The opinion of the court was delivered by: Robert F. Kelly, District Judge.
Presently before this Court is the Motion for Summary Judgment
filed by the Defendants, Tyson Associates and Jerald Mirrow
("Tyson" and "Mirrow", or collectively "Defendants") and the
Cross Motion for Summary Judgment filed by the Plaintiff, CGU
Insurance ("CGU"). These Motions concern CGU's duty to defend the
Defendants in both federal and state actions arising from the
same factual scenario. For the following reasons, the Defendants'
Motion for Summary Judgment is granted in part and denied in part
and CGU's Cross Motion for Summary Judgment is denied.
Plaza Furs, Inc. ("Plaza Furs") and Peter Vakkas ("Vakkas"),
the principal owner of Plaza Furs, entered into a lease with
Tyson on April 15, 1994 for retail space in which to sell furs.
Mirrow controls Tyson.*fn1 As part of the lease arrangement,
Tyson perfected a security interest in Plaza Furs' fur inventory.
In February, 1997, a dispute arose between the parties over Plaza
Furs' alleged failure to pay rent under the lease. While Vakkas
was on vacation, and the leased premises was closed, Mirrow sent
Vakkas a letter indicating Tyson's intent to enter the premises
and seize inventory, pursuant to the terms of the April, 1994
lease and security agreement. Because Vakkas was on vacation, he
did not receive the letter. On August 14, 1997, Mirrow,
accompanied by others, entered into the leased premises and
removed approximately $200,000 to $500,000 worth of furs from the
After Vakkas discovered that Mirrow had removed the inventory,
he filed an action against Tyson captioned Plaza Furs Inc. v.
Tyson Assoc., Court of Common Pleas, Philadelphia County, No.
33197, August Term 1997, seeking the return of the furs and
amounts for other damages. Much of the seized inventory had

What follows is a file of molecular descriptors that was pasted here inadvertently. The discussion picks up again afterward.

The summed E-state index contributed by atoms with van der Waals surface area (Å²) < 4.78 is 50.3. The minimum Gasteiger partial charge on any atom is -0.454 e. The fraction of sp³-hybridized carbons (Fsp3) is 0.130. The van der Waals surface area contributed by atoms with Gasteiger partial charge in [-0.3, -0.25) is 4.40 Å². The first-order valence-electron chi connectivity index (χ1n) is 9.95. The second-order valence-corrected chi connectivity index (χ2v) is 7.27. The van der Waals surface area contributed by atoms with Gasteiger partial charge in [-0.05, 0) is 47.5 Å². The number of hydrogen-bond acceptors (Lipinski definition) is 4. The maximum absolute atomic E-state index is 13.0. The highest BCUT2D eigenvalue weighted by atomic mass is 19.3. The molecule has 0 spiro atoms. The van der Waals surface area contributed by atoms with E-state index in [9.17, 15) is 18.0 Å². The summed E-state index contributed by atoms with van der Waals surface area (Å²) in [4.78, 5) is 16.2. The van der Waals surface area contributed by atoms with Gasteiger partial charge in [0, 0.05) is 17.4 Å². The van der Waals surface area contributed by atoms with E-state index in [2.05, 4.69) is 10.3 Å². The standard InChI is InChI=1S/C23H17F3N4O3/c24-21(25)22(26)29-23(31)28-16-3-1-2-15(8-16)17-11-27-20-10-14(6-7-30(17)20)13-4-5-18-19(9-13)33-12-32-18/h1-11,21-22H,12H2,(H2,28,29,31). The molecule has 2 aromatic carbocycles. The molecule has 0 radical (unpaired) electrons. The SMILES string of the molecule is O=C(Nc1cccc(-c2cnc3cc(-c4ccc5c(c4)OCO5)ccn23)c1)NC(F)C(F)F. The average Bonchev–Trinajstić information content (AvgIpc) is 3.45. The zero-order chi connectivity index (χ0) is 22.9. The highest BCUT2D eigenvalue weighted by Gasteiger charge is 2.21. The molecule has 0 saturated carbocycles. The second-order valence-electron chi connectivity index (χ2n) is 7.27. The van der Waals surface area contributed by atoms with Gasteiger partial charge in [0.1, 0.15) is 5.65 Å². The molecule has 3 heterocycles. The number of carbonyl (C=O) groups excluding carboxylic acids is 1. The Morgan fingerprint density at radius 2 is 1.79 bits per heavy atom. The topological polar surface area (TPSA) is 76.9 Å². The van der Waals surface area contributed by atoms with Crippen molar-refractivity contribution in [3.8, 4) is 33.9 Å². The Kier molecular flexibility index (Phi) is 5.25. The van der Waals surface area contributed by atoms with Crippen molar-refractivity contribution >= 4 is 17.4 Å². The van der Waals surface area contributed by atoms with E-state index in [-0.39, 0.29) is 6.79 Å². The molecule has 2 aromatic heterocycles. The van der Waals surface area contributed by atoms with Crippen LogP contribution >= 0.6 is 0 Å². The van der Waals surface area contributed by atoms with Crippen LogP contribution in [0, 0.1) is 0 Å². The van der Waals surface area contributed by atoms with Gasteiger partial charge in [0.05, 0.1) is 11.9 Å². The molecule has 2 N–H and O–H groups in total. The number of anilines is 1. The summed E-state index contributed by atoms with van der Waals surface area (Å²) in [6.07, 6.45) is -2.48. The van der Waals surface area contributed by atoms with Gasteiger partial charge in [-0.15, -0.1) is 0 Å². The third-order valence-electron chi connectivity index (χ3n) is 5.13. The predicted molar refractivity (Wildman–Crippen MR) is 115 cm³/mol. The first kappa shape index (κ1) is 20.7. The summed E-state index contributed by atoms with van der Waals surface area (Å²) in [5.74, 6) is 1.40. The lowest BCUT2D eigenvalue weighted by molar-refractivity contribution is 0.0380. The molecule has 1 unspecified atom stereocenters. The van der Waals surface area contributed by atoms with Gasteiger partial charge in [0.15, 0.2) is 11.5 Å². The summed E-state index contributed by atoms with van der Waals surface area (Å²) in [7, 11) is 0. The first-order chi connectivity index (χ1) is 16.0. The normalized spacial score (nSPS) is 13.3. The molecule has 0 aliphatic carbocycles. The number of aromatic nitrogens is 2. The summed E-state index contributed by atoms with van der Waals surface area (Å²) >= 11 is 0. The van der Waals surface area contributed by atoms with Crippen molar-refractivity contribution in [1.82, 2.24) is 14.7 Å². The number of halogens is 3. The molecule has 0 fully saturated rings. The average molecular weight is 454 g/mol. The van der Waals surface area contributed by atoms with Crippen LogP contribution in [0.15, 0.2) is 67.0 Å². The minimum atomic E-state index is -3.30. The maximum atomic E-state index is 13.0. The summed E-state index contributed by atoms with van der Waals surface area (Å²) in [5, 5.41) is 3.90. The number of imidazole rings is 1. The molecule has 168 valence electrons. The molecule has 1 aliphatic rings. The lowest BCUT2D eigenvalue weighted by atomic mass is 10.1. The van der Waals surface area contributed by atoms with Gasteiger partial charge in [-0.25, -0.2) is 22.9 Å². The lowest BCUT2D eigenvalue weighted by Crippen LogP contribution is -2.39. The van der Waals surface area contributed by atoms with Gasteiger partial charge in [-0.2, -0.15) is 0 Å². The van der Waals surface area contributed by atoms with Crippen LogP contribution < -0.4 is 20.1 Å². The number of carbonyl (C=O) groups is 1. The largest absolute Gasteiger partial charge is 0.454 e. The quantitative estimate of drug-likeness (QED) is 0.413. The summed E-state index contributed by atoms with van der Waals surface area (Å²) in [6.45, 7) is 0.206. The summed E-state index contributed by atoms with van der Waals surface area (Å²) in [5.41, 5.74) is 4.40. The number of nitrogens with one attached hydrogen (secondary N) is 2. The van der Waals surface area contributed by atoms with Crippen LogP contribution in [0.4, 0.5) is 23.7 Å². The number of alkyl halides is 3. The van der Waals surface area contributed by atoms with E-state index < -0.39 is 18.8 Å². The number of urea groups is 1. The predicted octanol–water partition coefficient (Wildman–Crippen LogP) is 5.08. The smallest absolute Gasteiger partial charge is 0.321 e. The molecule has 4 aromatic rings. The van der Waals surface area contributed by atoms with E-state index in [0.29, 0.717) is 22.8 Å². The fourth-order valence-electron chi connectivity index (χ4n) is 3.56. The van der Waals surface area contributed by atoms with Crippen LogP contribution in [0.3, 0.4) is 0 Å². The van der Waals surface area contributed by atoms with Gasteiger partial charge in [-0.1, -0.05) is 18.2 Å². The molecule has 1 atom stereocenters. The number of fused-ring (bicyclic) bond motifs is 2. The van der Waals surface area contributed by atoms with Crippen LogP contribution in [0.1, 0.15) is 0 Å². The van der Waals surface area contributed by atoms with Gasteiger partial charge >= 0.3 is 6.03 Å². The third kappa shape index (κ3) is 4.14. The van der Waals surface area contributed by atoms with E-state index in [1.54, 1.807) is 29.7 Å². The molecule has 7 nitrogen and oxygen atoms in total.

allegedly been on consignment from Grecophilia, a fur dealer from
New York, who also filed a suit against Tyson captioned
Grecophilia/The New York Fur Place, Inc., et al. v. Tyson
Assoc., Court of Common Pleas, Philadelphia County, No. 3589,
January Term 1998, (collectively, the "State Court Actions"). The
two State Court Actions were eventually joined together.
On September 18, 1998, Vakkas and Plaza Furs also filed a case
captioned Vakkas v. Tyson Assoc., No. 98-4981, 2000 WL 325916
(E.D.Pa., Mar.28, 2000) (the "Underlying Action") against, inter
alia, Tyson and Mirrow in this Court alleging violation of
42 U.S.C. § 1983 and various state law violations similar to
those raised in the State Court Action. CGU provided a defense in
the Underlying Action, under a written reservation of rights,
pursuant to a commercial general liability insurance policy ("CGL
Policy") issued by CGU's predecessor to Mirrow. Tyson and Mirrow
then filed Motions for Summary Judgment with this Court. On March
28, 2000, this Court granted Tyson's and Mirrow's Motions for
Summary Judgment regarding the 42 U.S.C. § 1983 claim and
dismissed Plaintiffs' state law claims without prejudice for lack
of jurisdiction. On June 27, 2000, the Court of Common Pleas
found in favor of Tyson and against the consolidated plaintiffs
in the State Court Actions.
On May 14, 1999, while the Underlying Action was pending, CGU
commenced this action seeking declaratory relief that it was not
obligated under the CGL Policy to defend Mirrow in the Underlying